Jesus said to him, "Away from me, Satan! For it is written: 'Worship the Lord your God, and serve him only'" (Deut. 6:13). Then the devil left him, and angels came and attended him.


David said to the Philistine, "You come against me with sword and spear and javelin, but I come against you in the name of the Lord Almighty" (1 Samuel 17:45)

My message for you this morning is simple: If we have faith in God and in God's Word, we can overcome, no matter how great the odds against us may seem.

At the time of our Old Testament reading, the situation was not looking good for the Israelites. Yes, after a long period of instability and regional leaders, the people were finally unified under a single leader: king Saul. And what a king! He was a big, tall man: a head taller than all the others-a man who stood out in the crowd. And the people liked that. They liked a big, tall, strong man to give them confidence and lead them in battle.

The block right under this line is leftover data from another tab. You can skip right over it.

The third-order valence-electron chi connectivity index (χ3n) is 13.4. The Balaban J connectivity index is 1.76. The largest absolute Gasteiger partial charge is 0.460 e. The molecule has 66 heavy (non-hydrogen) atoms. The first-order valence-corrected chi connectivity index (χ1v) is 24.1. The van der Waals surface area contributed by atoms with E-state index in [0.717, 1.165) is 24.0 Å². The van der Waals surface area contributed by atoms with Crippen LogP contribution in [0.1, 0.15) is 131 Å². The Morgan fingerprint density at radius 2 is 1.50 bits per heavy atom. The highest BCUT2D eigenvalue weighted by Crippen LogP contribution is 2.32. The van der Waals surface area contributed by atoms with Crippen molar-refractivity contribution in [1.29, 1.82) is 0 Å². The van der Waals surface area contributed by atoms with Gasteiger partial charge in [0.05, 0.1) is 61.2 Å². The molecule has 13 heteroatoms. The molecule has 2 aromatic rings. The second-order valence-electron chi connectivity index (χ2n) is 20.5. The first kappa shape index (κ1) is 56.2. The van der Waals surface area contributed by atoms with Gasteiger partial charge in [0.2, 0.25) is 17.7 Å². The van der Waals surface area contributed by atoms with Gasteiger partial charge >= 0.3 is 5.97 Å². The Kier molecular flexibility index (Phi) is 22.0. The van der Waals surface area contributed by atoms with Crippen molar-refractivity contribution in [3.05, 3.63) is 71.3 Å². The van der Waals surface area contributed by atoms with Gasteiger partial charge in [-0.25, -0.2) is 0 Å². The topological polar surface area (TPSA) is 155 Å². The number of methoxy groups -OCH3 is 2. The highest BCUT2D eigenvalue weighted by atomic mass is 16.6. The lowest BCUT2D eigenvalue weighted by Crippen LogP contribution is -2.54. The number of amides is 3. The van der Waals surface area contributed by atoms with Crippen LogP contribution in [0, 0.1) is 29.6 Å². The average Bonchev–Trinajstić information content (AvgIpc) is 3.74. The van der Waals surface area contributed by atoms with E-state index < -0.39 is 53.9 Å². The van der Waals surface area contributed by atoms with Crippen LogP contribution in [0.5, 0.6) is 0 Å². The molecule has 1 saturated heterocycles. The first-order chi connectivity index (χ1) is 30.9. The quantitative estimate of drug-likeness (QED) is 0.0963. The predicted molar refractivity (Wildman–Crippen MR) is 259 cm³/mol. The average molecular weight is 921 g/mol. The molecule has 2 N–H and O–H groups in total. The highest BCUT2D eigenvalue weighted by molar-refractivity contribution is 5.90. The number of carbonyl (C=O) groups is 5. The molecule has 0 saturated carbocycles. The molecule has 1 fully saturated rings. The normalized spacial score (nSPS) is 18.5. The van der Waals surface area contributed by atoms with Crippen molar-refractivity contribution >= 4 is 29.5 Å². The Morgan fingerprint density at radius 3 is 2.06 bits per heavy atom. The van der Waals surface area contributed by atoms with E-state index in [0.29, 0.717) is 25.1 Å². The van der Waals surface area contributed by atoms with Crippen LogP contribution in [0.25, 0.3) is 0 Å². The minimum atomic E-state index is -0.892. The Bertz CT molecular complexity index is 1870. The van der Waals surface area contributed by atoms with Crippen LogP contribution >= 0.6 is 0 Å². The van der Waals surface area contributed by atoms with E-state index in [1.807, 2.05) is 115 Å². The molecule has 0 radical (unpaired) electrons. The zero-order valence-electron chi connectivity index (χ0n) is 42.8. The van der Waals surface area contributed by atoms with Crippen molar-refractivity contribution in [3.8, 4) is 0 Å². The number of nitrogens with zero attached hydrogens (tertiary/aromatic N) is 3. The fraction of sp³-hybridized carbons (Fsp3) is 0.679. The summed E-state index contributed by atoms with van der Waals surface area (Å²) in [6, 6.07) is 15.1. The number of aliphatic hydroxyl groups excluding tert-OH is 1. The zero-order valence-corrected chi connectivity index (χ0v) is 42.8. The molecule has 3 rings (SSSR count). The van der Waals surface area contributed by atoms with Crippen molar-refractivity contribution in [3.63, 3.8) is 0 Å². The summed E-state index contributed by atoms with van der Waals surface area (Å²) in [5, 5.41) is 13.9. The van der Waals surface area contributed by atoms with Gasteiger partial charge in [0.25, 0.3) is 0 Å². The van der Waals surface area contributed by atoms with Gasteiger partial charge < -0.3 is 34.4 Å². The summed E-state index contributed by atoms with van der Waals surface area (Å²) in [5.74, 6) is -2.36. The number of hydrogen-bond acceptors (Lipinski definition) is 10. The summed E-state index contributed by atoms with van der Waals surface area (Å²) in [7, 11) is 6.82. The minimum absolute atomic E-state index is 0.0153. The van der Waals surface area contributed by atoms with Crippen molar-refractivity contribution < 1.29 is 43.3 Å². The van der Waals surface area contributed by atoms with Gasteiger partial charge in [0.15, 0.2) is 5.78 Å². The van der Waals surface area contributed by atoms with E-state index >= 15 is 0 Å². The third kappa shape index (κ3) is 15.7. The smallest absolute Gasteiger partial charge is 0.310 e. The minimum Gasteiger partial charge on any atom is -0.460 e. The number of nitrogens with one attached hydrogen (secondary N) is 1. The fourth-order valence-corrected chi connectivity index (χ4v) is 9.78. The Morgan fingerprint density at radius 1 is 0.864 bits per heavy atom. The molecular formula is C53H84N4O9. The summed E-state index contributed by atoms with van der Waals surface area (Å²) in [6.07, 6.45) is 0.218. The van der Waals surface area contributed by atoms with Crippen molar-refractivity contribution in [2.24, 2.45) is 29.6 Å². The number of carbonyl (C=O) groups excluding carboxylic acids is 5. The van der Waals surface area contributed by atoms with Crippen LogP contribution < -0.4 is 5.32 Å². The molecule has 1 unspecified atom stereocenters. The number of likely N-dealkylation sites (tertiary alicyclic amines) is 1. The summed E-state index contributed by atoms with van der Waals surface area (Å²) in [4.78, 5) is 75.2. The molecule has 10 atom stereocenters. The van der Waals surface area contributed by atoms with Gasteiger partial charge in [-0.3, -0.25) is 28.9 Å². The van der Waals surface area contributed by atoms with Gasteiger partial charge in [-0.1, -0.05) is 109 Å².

If only Saul had been big, tall, and strong in spirit as well as in body, things may have been going better. But despite some early victories of the Israelites over their enemies under Saul, it soon became apparent that he could not lead the people of God. For all his physical size and strength, Saul lacked the spiritual size and strength to follow the will of the Lord. He was continually doing things his own way instead of God's way. Because of this, the spirit of God left him, and he grew less and less able to stand against Israel's enemies.

The scene for today's battle was simple and stark. In the hills on one side of the small Valley of Elah the Israelite army was camped, with Saul as its commander. Facing them on the opposite side of the valley was the fearsome army of the Philistines-a nation that the Israelites never did entirely subdue. The armies would come out each day and face one another across that valley, shouting their war cries, trying to win the battle psychologically before they even engaged in physical combat.